The assistant keeper’s house sleeps six and is available to rent weekends June–September with a two-night minimum during the pandemic (Friday–Sunday). The cost is $790 for up to four people, including boat transportation to and from the island. Up to two additional guests are $95 per night each. Essex Heritage membership ($65) is also required. 

4. Borden Flats Lighthome, Fall River, Massachusetts

Anyone looking to live the true life of a lightkeeper should spend a night in Massachusetts at this offshore lighthouse on the Taunton River. | Photo by Kevin Ferias

Anyone looking to live the true life of a lightkeeper should spend a night in Massachusetts at this offshore lighthouse on the Taunton River. | Photo by Kevin Ferias

This whimsical sparkplug-style lighthouse on the Taunton River is probably one of the most unique places you’ll ever spend the night. The 50-foot lighthouse helped steamships navigate the bustling, 19th-century port of Fall River back when the town was known as Spindle City for its thriving cotton mills. In 2010, lighthouse aficionado Nick Korstad won the cast-iron tower at auction and spent eight years painstakingly restoring the structure, which had been abandoned in 1963 after being automated.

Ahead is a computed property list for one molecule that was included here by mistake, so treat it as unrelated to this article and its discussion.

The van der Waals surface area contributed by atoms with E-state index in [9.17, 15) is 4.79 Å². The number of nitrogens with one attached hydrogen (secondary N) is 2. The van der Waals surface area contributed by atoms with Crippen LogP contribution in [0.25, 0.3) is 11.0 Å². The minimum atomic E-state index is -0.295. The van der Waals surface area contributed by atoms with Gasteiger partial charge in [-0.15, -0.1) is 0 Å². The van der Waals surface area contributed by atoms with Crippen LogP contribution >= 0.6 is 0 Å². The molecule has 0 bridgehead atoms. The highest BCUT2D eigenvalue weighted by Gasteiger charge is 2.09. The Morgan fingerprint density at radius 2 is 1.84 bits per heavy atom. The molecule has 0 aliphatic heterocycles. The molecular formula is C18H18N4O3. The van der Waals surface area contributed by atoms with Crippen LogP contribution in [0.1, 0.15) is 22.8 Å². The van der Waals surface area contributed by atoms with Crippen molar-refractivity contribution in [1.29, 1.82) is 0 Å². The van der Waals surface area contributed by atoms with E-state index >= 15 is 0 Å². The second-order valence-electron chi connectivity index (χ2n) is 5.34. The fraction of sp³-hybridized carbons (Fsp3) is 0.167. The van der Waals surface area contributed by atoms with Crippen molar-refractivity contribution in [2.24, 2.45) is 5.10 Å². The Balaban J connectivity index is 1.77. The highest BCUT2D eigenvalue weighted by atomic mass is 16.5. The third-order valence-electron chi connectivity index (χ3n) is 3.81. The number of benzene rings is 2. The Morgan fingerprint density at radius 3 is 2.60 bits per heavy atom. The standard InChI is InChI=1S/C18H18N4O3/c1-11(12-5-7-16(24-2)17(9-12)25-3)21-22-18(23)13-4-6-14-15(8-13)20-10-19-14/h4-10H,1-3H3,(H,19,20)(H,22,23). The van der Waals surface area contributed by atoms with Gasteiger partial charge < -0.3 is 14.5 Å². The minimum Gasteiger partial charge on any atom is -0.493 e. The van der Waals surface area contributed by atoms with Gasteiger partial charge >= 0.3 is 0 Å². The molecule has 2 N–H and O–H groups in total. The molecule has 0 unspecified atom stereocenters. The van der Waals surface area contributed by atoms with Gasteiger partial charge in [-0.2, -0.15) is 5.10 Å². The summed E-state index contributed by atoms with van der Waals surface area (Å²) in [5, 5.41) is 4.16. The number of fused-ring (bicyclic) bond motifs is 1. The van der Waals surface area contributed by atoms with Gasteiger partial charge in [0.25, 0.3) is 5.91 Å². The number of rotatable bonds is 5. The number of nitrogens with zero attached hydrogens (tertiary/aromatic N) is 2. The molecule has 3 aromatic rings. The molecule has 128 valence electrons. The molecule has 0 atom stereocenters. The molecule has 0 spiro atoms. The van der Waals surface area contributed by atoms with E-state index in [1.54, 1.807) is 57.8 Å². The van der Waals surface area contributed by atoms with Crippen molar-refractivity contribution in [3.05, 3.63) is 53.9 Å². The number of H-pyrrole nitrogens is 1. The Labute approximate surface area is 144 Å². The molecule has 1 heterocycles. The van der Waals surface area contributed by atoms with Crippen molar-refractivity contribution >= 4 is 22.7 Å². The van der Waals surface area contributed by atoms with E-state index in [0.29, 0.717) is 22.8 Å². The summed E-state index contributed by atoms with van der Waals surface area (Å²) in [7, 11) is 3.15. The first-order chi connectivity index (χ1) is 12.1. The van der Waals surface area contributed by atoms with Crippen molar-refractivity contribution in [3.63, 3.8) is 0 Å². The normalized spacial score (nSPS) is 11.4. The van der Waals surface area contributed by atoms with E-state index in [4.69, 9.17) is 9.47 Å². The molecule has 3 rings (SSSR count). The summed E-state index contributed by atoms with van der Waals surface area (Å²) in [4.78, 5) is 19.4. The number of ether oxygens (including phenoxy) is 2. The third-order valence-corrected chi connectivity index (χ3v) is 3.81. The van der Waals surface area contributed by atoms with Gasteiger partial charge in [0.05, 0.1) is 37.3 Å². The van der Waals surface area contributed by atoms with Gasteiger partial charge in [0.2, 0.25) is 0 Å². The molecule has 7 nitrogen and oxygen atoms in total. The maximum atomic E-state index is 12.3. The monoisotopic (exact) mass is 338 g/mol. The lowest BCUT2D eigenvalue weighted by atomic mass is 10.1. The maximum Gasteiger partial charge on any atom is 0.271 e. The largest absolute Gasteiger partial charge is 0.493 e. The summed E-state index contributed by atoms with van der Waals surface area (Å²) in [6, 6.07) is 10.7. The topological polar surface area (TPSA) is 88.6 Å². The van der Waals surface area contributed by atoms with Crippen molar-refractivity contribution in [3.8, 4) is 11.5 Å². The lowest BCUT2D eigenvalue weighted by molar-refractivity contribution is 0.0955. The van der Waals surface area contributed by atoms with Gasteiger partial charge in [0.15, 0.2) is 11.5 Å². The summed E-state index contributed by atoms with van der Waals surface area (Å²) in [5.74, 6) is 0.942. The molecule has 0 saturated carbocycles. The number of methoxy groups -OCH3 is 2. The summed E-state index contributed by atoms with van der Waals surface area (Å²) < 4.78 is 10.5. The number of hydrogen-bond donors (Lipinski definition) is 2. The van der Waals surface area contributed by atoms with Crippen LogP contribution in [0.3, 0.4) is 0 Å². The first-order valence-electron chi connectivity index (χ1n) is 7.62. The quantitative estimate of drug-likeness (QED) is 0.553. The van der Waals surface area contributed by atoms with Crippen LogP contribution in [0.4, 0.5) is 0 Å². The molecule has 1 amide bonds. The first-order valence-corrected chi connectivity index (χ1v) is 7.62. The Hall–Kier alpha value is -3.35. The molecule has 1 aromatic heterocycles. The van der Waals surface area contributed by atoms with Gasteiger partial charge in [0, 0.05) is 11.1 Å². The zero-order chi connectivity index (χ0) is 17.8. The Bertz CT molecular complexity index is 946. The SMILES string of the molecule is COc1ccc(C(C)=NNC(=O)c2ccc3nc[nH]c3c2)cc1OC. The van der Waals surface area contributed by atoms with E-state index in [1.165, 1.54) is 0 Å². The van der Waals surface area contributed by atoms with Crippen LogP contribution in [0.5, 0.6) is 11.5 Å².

Korstad transformed the long-neglected beacon into a welcoming retreat complete with campy, nautical decor and fabulous outdoor seating areas with 360-degree water views. A spiral staircase links five charming levels that include an entry foyer/kitchen with a small fridge and a gas stove, a living room, an entertainment room, a queen-bedded bedroom, and a classic lantern room at the very top. In 2018, Korstad sold Borden Flats to local lighthouse fan Kevin Ferias, who is now the host.

Staying here is an unplugged experience. Though cozy and inviting, the lighthouse receives its power from a bank of solar panels and there’s no running water—think of it as glamping at sea. Bottled water is provided for drinking and washing dishes. A full-size gas grill on the deck allows guests the chance to cook up a memorable bay-front barbecue.

Borden Flats can be booked for overnights from mid-April to November (the 2021 season is sold out). The price ranges from $395 to $449 per night and includes boat transportation to and from the lighthouse. 

5. Rose Island Lighthouse, Newport, Rhode Island

Egrets, heron, gulls, and harbor seals are frequently spotted at Rose Island, an important wildlife refuge in Rhode Island’s Narragansett Bay.  | Photo by Gina DeCaprio Vercesi

Egrets, heron, gulls, and harbor seals are frequently spotted at Rose Island, an important wildlife refuge in Rhode Island’s Narragansett Bay. | Photo by Gina DeCaprio Vercesi

Standing sentinel atop the southwest bastion of Fort Hamilton—one of the nation’s earliest military fortifications—this elegant, 19th-century lighthouse set in Narragansett Bay is one part living-history museum and one part seaside getaway. Built in 1870, the two-story keeper’s house, with its mansard roof and octagonal light tower, guided ships from Industrialization’s heyday until 1970, when Newport’s iconic Pell Bridge proved to be a superior navigational aid. Decommissioned in 1971, the lighthouse succumbed to vandals until 1985, when ownership transferred to the Rose Island Lighthouse Foundation, which completed a restoration in 1993 that incorporated solar power and a water cistern.